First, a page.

Don Schollander

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Don Schollander
Schollander at the 1964 Olympics
Personal information
Full nameDonald Arthur Schollander
National teamUnited States
Born (1946-04-30) April 30, 1946 (age 78)
Charlotte, North Carolina
Height5 ft 11 in (1.80 m)
Weight174 lb (79 kg)
ClubSanta Clara Swim Club
College teamYale College
Medal record
Men's swimming
Representing the  United States
Olympic Games
Gold medal – first place 1964 Tokyo 100 m freestyle
Gold medal – first place 1964 Tokyo 400 m freestyle
Gold medal – first place 1964 Tokyo 4×100 m freestyle
Gold medal – first place 1964 Tokyo 4×200 m freestyle
Gold medal – first place 1968 Mexico City 4×200 m freestyle
Silver medal – second place 1968 Mexico City 200 m freestyle
Pan American Games
Gold medal – first place 1967 Winnipeg 200 m freestyle
Gold medal – first place 1967 Winnipeg 4×100 m freestyle
Gold medal – first place 1967 Winnipeg 4×200 m freestyle
Silver medal – second place 1963 São Paulo 400 m freestyle

Donald Arthur Schollander (born April 30, 1946) is an American former competition swimmer, five-time Olympic champion, and former world record-holder in four events. He won a total of five gold medals and one silver medal at the 1964 and 1968 Summer Olympics. With four gold medals, he was the most successful athlete at the 1964 Olympics.[1]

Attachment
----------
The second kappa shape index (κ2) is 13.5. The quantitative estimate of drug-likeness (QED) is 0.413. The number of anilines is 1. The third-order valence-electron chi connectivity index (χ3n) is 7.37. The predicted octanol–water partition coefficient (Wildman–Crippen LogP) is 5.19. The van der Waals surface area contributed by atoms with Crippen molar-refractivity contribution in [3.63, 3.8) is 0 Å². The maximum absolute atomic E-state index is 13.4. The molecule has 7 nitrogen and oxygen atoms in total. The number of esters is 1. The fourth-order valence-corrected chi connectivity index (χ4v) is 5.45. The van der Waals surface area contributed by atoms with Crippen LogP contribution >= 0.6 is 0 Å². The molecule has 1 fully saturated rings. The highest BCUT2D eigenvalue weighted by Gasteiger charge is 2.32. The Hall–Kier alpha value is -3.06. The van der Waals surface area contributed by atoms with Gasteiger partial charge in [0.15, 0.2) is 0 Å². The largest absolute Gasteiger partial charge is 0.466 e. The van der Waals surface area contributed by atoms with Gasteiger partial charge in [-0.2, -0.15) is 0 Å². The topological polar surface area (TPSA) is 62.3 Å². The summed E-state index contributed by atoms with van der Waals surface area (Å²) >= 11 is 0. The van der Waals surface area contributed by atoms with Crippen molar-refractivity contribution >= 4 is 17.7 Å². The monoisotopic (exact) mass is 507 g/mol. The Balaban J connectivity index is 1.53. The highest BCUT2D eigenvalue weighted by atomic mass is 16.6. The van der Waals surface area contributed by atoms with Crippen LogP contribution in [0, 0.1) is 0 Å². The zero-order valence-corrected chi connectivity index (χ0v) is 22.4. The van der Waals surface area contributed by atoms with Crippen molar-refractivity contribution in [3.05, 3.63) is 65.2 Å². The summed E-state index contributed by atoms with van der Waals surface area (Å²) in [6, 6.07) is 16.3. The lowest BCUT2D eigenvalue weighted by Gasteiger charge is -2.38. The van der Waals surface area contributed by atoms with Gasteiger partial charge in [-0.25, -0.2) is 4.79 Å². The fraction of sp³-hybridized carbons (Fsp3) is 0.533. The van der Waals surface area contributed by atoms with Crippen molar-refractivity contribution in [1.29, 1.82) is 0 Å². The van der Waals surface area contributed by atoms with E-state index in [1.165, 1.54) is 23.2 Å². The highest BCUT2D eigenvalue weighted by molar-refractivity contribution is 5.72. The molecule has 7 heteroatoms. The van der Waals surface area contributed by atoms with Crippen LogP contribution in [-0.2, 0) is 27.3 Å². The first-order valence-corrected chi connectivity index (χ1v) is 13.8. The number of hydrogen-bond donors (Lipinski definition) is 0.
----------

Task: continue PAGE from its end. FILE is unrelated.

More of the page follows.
Early career[edit]

Schollander was born in Charlotte, North Carolina,[2] and learned competitive swimming from his uncle, Newt Perry, who ran a swimming school in Florida.[3] As a boy, Schollander moved with his family to Lake Oswego, Oregon.[4] Although his first sporting passion was football, he was too small to compete in high school football.[5] Instead, he joined Lake Oswego High School's swim team, and in 1960, helped lead the team to an Oregon state swimming championship as a freshman.[5][6]


As a teenager in 1962, Schollander moved to Santa Clara, California to train under legendary swim coach George Haines of the Santa Clara Swim Club.[5] Two years later at the age of 18, he won three freestyle events at the AAU national championships.[5] He made the U.S. Olympic team in two individual events and two relays. Months later, he won four gold medals and set three world records at the 1964 Summer Olympics, at the time the most medals won by an American since Jesse Owens in 1936.[5] His success helped earn him the James E. Sullivan Award as the top amateur athlete in the United States, and the AP Athlete of the Year, defeating runner-up Johnny Unitas by a wide margin.[5] He was also named ABC's Wide World of Sports Athlete of the Year.